(WASHINGTON) — First Lady Michelle Obama paid tribute to some of the nation’s top innovators at the White House Friday. Winners of the Smithsonian Institution’s Cooper-Hewitt National Design Awards are honored annually by the Smithsonian as creative thinkers in disciplines the organization believes are critical in shaping humanistic achievements.
At a luncheon in the White House’s East Room, the first lady said it was important to put faces on the winners for their contributions to society.
“All of them have done something really good for our country and our world. From the clothes we wear to the technologies we use to the public spaces we enjoy, their work affects just about every aspect of our lives,” she said.
The sentiment was echoed by Dr. Wayne Clough, secretary of the Smithsonian.
“We see design around us every day, in everything small and large, from the paper clip to the shuttle Discovery,” he said. “The awards demonstrate and celebrate how design affects the quality of our life, the community, our education, and yes, our environment.”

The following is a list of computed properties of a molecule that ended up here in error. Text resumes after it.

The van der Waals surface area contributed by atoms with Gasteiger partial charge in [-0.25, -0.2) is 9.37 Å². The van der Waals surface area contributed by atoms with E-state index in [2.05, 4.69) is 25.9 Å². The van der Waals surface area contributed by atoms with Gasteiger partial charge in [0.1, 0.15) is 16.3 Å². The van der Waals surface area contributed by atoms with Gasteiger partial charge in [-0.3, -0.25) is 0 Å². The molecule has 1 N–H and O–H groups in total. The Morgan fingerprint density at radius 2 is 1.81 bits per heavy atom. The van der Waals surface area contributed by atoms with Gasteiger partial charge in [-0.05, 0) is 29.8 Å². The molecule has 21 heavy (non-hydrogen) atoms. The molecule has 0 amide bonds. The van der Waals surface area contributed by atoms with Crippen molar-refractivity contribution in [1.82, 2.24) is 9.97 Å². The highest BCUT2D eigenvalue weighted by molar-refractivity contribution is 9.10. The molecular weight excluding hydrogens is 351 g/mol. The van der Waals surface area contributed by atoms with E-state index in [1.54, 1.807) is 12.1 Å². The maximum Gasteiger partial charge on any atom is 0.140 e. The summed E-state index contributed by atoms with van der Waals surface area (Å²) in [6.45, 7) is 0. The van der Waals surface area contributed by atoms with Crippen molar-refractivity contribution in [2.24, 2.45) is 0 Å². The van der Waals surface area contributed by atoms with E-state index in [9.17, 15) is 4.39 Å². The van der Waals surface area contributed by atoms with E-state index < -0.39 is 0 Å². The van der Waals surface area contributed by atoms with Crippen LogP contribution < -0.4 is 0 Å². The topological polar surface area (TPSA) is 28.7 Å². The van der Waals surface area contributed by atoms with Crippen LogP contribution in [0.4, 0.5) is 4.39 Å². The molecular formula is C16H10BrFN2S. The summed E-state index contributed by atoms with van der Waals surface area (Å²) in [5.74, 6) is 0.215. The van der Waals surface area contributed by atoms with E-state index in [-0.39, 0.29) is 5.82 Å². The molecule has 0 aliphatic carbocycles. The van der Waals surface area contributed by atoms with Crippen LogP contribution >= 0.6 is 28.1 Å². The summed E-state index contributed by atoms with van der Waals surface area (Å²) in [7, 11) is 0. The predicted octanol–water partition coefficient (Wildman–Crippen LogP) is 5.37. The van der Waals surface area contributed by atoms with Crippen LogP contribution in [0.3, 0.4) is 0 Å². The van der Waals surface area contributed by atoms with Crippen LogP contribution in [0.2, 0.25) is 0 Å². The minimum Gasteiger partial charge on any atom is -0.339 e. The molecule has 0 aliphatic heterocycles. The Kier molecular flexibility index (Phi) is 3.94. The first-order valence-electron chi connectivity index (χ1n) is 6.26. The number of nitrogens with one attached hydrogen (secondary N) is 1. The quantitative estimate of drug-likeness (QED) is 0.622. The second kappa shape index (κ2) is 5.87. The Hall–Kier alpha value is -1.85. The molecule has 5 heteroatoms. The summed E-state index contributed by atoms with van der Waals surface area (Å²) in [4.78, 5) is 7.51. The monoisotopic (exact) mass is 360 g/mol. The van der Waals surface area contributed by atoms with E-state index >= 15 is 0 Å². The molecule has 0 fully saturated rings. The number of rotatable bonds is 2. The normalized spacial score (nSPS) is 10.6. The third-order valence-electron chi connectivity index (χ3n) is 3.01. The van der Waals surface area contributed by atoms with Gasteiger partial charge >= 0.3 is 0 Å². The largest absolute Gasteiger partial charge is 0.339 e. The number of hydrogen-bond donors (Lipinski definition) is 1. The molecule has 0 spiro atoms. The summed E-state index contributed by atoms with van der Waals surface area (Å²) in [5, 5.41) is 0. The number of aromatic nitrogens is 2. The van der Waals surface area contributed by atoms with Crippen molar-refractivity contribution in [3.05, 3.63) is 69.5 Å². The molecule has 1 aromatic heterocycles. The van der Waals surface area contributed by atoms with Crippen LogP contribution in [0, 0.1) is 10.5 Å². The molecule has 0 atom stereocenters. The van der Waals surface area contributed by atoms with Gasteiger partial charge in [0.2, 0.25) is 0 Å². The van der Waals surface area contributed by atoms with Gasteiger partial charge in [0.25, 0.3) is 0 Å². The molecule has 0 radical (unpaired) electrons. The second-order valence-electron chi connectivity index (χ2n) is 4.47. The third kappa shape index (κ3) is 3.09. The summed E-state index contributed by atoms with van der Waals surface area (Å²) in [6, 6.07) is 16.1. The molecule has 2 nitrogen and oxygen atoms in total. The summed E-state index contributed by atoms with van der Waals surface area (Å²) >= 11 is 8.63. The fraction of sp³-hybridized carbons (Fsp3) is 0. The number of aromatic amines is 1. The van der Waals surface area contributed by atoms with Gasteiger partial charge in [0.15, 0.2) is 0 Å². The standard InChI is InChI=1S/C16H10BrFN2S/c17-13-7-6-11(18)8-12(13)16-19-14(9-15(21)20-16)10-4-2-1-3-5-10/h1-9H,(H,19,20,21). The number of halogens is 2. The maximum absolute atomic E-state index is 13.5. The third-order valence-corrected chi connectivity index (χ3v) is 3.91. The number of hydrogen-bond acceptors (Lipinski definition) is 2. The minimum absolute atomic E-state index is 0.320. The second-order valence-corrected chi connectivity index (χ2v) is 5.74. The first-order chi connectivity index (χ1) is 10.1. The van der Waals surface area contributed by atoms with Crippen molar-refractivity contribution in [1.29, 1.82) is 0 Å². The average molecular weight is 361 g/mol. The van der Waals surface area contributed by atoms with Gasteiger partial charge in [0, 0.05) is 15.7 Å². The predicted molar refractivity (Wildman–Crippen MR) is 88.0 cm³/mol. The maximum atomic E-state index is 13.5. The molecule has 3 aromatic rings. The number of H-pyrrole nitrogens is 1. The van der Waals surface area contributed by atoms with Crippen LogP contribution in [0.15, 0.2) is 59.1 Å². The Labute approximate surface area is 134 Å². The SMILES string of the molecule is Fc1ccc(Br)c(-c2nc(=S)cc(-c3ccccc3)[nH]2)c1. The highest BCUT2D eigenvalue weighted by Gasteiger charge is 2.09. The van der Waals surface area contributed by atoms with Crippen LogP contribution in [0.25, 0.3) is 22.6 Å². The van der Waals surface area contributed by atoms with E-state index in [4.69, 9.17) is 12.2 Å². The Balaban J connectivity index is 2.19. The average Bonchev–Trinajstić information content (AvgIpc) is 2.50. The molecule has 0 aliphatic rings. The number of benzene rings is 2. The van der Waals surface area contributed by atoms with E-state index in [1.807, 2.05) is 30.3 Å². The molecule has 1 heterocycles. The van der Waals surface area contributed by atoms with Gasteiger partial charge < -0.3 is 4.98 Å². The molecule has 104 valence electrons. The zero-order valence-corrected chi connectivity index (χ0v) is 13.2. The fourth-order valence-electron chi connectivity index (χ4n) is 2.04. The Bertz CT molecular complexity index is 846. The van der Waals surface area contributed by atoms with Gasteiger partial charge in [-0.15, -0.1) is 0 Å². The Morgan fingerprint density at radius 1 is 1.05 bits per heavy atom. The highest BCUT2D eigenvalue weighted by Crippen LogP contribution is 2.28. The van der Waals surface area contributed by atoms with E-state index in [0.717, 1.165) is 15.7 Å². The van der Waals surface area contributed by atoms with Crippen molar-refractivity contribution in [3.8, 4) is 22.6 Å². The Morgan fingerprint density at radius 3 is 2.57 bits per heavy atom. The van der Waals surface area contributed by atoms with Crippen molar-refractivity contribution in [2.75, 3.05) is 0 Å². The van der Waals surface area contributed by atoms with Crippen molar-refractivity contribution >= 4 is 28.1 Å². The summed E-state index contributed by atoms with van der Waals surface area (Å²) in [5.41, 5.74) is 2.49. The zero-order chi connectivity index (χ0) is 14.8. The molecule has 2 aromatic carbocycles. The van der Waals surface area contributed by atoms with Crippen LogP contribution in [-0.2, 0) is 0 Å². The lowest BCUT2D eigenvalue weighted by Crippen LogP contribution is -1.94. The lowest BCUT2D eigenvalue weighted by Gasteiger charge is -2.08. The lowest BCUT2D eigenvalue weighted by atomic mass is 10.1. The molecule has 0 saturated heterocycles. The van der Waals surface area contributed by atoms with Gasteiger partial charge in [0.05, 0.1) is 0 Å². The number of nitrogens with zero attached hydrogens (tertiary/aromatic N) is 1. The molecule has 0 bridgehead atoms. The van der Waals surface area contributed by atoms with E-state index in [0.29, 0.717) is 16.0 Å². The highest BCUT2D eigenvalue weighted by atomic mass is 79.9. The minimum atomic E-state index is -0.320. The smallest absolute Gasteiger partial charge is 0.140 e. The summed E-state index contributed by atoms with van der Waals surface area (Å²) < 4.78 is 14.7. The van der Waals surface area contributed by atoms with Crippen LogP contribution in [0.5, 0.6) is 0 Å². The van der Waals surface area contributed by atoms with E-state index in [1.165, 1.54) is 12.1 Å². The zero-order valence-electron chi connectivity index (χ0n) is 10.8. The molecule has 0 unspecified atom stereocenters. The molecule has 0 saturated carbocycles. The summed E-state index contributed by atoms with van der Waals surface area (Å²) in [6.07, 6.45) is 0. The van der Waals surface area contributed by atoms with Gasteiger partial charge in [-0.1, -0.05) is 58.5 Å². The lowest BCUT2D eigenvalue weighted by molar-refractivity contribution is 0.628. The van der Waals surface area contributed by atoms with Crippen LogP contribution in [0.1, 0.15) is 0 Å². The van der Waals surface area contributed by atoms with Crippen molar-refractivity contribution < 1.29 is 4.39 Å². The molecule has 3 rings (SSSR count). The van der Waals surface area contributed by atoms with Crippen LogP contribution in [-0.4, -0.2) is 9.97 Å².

This year’s 11 winners range in fields from biology to fashion design, and everything in between. They include names such as Scott Wilson, whose firm collaborated on the design for Microsoft’s Xbox 360 gaming platform and the iPod Nano. Also on the list: Tim Prestero, whose organization Design that Matters focuses on solutions for developing countries. One innovation they sprung: A neonatal care unit created out of spare car parts.
Richard Saul Wurman received a lifetime achievement award during the event. Wurman is the creator of the popular “TED Talks” conferences, yearly non-profit events where the world’s top thinkers and doers share their ideas.
Friday’s event was preceded by an education program for Washington high school students. The youths of the “design fair,” selected for their own unique projects, also met the winners one-on-one.
Obama said she hoped the event would inspire those young people to keep at it.
“What you guys have to understand is that these honorees weren’t born brilliant designers,” she said. “They became brilliant designers because they worked hard. They’re here today because they had a dream, and they put in long, hard, exhausting work — all of that [is what] it takes to follow that dream.”
Copyright 2012 ABC News Radio